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Romanovs

Following abdication, Tsar Nicholas II and his family were placed under house arrest. After the October Revolution they were transferred to Bolshevik-controlled Ekaterinburg. As the Czechoslovak Legion and White Armies advanced on the city, the Romanovs were hastily executed by local Bolsheviks, with consent from Moscow. Tsar Nicholas, his wife, their five children, their doctor, cook and two servants were shot; their bodies were destroyed and remains concealed. The following day, six more members of the imperial family and associates were executed in a mineshaft in Alapaevsk.

- Gilliard, Pierre (1879–1962)
- Трагическая судьба российской императорской семьи
  The Tragic Fate of the Russian Imperial Family
- Constantinople: Sfinks, 1921

Pierre Gilliard was the French language instructor of the Tsar's children and tutor of Tsarevich Alexei. He followed the Romanovs to Ekaterinburg, but was separated from them upon arrival, thus avoiding execution. His memoirs provide insight into the life of the Tsar's family on the eve of the Revolution and under house arrest leading up to their execution. Gilliard assisted Sokolov in his investigation, and this publication became official evidence.

- Sokolov, Nikolai (1882–1924)
- Убийство царской семьи
  The Murder of the Tsar's Family
- 2nd Edition: Buenos Aires: Izd. Rossiiskogo imperskogo
  soiuza-ordena, 1969

- 1st Edition: Berlin: Slovo, 1925


Admiral Kolchak appointed Sokolov special investigator into the murder of the Romanovs. Sokolov collected extensive evidence from the crime scenes, but his investigation was cut short by a Bolshevik counter-offensive. Sokolov continued collecting information over the next five years during the White Armies' retreat across Siberia and in emigration, assembling the documentary basis for all future investigations. He correctly identified the victims and perpetrators, reconstructed the events, but did not have enough facts to determine the fate of the bodies, nor confirm who sanctioned the execution.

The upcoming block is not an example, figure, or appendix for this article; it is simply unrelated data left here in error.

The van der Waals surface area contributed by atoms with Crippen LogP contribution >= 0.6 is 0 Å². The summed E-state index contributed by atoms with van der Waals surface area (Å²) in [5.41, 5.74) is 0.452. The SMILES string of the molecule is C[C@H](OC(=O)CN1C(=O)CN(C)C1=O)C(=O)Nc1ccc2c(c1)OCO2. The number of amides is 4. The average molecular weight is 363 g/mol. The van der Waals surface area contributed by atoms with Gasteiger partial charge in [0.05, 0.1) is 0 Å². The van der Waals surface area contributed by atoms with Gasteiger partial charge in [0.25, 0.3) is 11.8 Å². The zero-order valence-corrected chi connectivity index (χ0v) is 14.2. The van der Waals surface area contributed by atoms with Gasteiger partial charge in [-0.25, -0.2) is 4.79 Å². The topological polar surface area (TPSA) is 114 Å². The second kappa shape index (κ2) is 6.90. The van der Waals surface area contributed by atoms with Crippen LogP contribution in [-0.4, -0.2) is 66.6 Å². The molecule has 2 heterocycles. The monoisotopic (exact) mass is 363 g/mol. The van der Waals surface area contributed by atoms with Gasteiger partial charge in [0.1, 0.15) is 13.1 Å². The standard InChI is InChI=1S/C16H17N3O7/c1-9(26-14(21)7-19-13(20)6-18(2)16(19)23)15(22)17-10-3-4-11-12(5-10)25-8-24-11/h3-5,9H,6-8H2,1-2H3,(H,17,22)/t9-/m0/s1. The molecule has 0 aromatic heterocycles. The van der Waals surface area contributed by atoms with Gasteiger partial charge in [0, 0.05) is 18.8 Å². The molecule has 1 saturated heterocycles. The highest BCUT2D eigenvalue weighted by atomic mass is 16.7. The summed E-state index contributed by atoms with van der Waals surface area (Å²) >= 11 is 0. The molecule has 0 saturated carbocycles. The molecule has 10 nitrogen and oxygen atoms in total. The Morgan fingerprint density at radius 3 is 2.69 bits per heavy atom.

- Fund for the Assistance of Neighbors in Memory of the
  Tsar's Family

- Скорбная памятка, 1918--17 июля -- 1928
   Commemorative Album, 1918–July 17–1928
- New York?: Kassa pomoshchi blizhnim v pamiat' o tsarskoi
   sem'e, 1928?


After their execution, the Romanovs became the subject of a cult among many Russian émigrés. Monarchist organizations intent on preserving the memory of the Imperial family sprung up in Russian communities abroad, like the Fund for the Assistance of Neighbors in Memory of the Tsar's Family, which issued this publication. Each anniversary of the execution produced commemorative editions, public events, and even the construction of monuments.

- Svechin, Vladimir (1871–1944)
- Дань светлой памяти Императора Великого Мученика
  A Tribute to the Bright Memory of the Great Emperor-Martyr
- [Paris]: Izd. Soiuza revnitelei pamiati Imperatora
  Nikolaia II, 1939


After their execution, the Romanovs became the subject of a cult among many Russian émigrés. Monarchist organizations intent on preserving the memory of the Imperial family sprung up in Russian communities abroad, like the Fund for the Assistance of Neighbors in Memory of the Tsar's Family and the Union of Keepers of the Memory of Emperor Nicholas II, which issued these publications. Each anniversary of the execution produced commemorative editions, public events, and even the construction of monuments.